So there it is. So far, so good. I guess Sunday I'll find out if she emerges from this rip tide a bit taller and more self-confident--or not. Here's hoping.

Comments

  1. Anonymous7:02 PM

    She's like her mother,so she will be fine.

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  2. that's how we learn from experiences and advice from those wiser we have been there done that. life is a strong teacher with many important lessons that we only learn by pushing through them. good work mom!

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  3. You did great! It's sometimes hard to see at the time -- for both of you, but somehow you both learn. I have four -- grown now, but I remember and sometimes I think/know they taught me as much as I taught them. Still true as a matter of fact!

    Have a great weekend, Sandy!

    Sylvia

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  4. This is a beautiful expression of a motherhood moment! I hope I remember this when my daughter has a "friendship" like this. She'll be in middle school this year. I was the shy, quiet type and endured many such relationships that I wish someone would have said "Friends don't treat each other that way."

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  5. What'd I tell ya?

    You've done a great job with her. She's gonna be fine. At camp and in life.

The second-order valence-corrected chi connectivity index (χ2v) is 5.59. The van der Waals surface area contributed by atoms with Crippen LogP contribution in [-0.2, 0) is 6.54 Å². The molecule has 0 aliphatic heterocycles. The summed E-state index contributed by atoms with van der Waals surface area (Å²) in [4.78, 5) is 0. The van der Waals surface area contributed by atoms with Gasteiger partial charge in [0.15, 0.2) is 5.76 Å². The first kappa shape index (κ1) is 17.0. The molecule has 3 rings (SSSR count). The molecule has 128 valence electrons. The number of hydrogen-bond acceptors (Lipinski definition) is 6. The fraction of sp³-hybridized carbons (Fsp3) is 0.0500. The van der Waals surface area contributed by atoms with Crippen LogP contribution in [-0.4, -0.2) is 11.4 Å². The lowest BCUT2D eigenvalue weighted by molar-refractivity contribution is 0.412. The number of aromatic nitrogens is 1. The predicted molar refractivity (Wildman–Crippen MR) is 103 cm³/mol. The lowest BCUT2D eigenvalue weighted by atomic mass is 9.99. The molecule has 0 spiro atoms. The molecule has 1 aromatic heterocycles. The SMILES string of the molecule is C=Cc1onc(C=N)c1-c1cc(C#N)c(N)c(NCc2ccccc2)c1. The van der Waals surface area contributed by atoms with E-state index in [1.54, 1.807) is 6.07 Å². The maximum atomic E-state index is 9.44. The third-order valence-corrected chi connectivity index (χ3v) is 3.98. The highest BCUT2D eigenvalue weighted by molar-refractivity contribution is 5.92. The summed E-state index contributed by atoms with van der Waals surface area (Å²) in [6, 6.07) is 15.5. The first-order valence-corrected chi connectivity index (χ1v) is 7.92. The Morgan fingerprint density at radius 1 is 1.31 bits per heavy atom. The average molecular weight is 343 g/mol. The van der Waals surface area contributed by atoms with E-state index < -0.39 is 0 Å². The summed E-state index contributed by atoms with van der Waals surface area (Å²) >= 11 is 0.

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  6. What a great story. You have a very wise mother and she has a very wise daughter.

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  7. She is lucky to have you for a Mom. I told my own son many times when he was disappointed over somebody not showing up for something,"This (campout, den meeting, sunday school,etc) is for those who showed up today." Its hard.

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  8. How beautiful to read about the generations of your family. Your mom and you and your daughter are
    Blessed!
    Funny, my Saturday post is in a not totally dissimilar vein!

    Aloha my gentle friend-

    Comfort Spiral

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  9. What a beautiful story and what a good mom you are. I think you did the right thing. Please let us know how it turns out.

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  10. Anonymous1:09 AM

    Thanks for visiting my site! Have a wonderful day!

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  11. Your story really touched my heart! There's nothing stronger than a mother's love and you, my friend have demonstrated just that with your story. Thank you for sharing a piece of your heart and soul. As always - you write beautifully!

    Thank you for your kind response to my post!

    Hugsssss, Susan

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  12. Anonymous1:56 AM

    That was beautiful..
    Things will change and be calm soon..Chill and enjoy each moment as it comes..
    You did your best so now let's see what future holds for you..

    This was really touching...Keep writing:)

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  13. what a great lesson of life! this reminded me a few things about myself. thank you!

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  14. Sandy: Wonderfully written of a Mother's love.

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  15. Oh Sandy, when it comes to children, I thought our experience is only confined to our cultural background, to our upbringing. Little did I realize we all go through the same drama and the same predicament as mother as with our daughters.

    One time, my eldest blamed me for raising them "goody - goody". She pointed out that all the while I only showed them beauty but failed to tell them the ugly part.